This is an example of a period tavern song that normal people (like those who most of us in Clann Tartan portray) not professionals, would sing. Martin and his man both sing, alternating lines. Martin is the one whose brain is not functioning properly, and his man is condemning Martin's overindulgence.

The song was first published in England in 1588 but this version does not survive. Thomas Ravenscroft's Deuteromelia published in 1609, contains this piece as a four-part "freemen song". These were a most popular form of entertainment where three or more men sing the same words at the same time, but to different notes, thus forming vocal chords with their (ahem) vocal chords. (Sorry. Couldn't resist.) Freemen songs were popular throughout the British Isles from the time of Henry VIII right through the eighteenth century. "Glee clubs," which were social groups who performed freemen songs, as well as related period song forms such as catches (different words to different melodies at the same time) and rounds (same words, same tunes, but at different times), were even popular in America until a generation or two ago.

The version above is based on John Forbes' version from his Cantus, Songs, and Fancies published in Edinburgh in 1662. The last verse is unique to the English version. I originally believed that the second verse (the one about the sheep) was to be found only in the Scottish version - which would be amusing - but I then discovered that the otherwise useful edition I was working from had been silently Bowlderized. This illustrates the perils of using modern editions of period texts.
The Gowans are Gay
to its own tune
a May song

The Gowans are gay my jo,
the Gowans are gay,
They make me wake when I should sleep
the first morning of may.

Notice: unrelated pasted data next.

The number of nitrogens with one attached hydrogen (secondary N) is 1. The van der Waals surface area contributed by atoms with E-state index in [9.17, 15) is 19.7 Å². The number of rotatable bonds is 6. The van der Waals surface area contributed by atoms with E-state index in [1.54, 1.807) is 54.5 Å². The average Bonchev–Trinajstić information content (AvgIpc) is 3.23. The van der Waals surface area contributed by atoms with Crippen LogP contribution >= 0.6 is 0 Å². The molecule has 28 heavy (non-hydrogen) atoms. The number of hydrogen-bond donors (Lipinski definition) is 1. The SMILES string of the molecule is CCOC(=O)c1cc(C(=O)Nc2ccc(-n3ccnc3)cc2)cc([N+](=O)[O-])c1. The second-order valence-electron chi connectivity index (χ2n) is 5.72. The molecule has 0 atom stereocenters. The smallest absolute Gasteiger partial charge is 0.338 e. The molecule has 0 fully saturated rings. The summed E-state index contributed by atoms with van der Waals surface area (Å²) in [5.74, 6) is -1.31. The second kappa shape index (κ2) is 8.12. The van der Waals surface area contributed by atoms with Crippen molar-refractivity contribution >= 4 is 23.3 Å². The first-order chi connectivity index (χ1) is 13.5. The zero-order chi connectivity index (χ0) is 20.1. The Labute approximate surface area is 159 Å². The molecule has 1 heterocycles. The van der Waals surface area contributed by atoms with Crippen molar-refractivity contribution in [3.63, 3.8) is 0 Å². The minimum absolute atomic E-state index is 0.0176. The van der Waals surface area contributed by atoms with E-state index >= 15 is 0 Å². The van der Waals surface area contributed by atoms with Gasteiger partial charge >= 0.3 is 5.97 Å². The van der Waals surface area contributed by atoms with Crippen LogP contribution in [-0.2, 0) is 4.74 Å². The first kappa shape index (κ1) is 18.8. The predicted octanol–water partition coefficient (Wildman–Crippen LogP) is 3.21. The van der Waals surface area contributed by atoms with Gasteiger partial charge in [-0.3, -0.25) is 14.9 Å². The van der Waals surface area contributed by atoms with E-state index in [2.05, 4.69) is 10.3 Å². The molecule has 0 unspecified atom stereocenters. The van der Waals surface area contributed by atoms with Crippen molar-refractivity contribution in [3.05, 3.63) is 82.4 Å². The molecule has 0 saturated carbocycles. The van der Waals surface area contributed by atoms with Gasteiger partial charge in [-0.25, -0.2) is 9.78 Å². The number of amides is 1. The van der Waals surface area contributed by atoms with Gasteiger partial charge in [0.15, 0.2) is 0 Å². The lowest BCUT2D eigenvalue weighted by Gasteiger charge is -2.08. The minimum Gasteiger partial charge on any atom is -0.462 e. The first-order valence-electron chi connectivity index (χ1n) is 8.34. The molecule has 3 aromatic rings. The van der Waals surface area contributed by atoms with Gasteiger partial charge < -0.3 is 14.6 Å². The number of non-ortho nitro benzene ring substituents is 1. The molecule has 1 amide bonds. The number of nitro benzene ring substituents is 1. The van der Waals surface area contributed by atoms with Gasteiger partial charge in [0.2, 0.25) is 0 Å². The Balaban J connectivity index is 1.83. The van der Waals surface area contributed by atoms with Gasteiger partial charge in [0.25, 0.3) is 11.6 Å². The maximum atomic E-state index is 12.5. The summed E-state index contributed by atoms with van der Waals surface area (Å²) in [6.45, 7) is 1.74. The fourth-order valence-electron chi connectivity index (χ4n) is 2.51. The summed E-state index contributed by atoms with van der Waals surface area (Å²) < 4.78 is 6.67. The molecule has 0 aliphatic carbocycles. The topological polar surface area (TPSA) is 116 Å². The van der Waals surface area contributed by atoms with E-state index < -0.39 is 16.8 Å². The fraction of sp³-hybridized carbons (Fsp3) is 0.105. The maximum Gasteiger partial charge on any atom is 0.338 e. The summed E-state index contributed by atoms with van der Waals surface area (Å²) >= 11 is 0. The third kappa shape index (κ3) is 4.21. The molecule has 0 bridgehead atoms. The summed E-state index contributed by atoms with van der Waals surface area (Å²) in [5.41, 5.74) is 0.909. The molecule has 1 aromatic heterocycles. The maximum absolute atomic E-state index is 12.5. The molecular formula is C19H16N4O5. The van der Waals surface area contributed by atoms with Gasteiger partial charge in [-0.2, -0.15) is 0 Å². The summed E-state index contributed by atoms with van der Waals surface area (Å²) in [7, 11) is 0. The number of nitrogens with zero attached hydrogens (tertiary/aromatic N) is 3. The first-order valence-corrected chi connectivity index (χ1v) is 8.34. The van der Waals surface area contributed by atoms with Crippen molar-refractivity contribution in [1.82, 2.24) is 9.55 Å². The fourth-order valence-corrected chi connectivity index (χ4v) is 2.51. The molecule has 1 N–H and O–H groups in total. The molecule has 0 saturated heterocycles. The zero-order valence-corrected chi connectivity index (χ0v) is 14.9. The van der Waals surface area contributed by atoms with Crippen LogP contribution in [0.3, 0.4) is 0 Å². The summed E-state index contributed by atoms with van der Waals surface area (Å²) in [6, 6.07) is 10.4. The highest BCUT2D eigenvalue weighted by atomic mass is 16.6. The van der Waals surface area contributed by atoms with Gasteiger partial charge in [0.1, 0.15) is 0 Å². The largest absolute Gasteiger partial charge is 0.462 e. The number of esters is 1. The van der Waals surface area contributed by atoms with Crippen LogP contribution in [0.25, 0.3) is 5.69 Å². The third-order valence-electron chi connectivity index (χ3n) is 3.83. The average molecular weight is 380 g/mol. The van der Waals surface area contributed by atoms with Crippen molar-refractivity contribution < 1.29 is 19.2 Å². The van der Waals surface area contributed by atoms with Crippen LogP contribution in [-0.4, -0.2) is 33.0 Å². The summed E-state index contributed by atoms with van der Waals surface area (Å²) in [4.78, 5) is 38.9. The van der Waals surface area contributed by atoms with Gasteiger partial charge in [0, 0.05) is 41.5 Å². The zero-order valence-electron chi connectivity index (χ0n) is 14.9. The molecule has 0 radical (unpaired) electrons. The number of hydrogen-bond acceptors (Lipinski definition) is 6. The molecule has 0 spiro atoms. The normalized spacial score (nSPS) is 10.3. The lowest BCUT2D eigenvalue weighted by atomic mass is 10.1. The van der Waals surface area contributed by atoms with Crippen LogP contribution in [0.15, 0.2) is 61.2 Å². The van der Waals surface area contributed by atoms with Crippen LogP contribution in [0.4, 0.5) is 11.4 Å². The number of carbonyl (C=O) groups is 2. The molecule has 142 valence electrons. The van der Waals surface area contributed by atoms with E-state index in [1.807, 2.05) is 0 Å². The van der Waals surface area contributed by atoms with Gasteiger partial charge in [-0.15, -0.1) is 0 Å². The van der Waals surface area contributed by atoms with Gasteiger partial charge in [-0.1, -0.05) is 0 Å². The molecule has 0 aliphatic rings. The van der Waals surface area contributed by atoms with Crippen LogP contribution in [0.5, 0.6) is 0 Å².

About the Fields as I did passe,
the Gowans are gay,
I chanced to meet a proper Lasse
the first morning of May.

Right bussie was that bonie maide,
the gowans are gay,
And I thereafter to her saide
the first morning of May.

O Lady fair, what doe you here,
the gowans are gay,
Gathring the Dew what needs you spear
the first morning of May.

The Dew quoth I, what can that meane,
the Gowans are gay,
She said to wash my Lady clean,
the first morning of May.

I askèd farther at her fyne,
the Gowans are gay,
To my will if she would incline,
the first morning of May.

She said her earand was not there,
the Gowans are gay,
Her Maiden-head on me to ware,
the first morning of May.

Thus I her left; and past my way,
the Gowans are gay,
Into a Gardene me to play,
the first morning of May.

Where there were Birds singing ful sweet
the Gowans are gay,
Unto my comfort was full meet,
the first morning of May.

And thereabout I past my time,
the Gowans are gay,
While that it was the houre of prime,
the first morning of May.

And then returnèd home again,
the Gowans are gay,
Pansing what Maiden that had been,
the first morning of May.

verse 1 gowans = daisies (you should know this by now, what with Dun Gowan and all!)
My jo = my dear, from the French joie, literally "joy." "My jo" is a VERY common term of endearment in our period. Those of you who have dear ones in Clann, USE IT!
v.3 bonie = bonny, NOT boney!
v.4 what needs you spear? = why do you ask? or, perhaps, what's it to you?
v.5 According to popular belief, the dew on May Morning was "special." To wash with it would make one more attractive.
v.6 at her [so] fyne
v.7 ware = expend
v.9 comfort was full meet = the birds' singing was most agreeable
v.10 hour of prime = 6am to 9 am; this is from the pre-clock divisions of the day.
v.11 Pansing = pondering; from the French penser = to think

May-songs are amongst the most common classes of music in our period, and not just in Scotland. There are many, many fine May-songs from England, France, Germany (although their language is an offense to the ear), Italy, Spain,

This one was chosen both because of its haunting tune and because it still has a bit of the faerie to it. Although many other period May-songs celebrate sexuality, they are often devoid of otherworldly content. This is not surprising, given that authorities in 16th and 17th century Scotland and England, for example, cracked down hard on May Day festivities; bonfires, Maypoles and so on were discouraged.

This song, although from Forbes' Cantus, Songs and Fancies of 1662 (song #19), is believed to date from the 15th century at the latest. The tune was in the (Scottish) Straloch Manuscript of 1627-9, but this document his been missing for the past 160 years or so. I have been unable to find it in any other books or manuscripts, but the music is rather medieval in style; it is highly infectious, as well.

John Anderson My Jo
tae its awin tune a folk song

John Anderson sings only verse 2, lines 1,2,3, and 5; the rest is sung by his female acquaintance.

John Anderson my jo,
cum in as ye gae bye,
And ye sall get a sheips head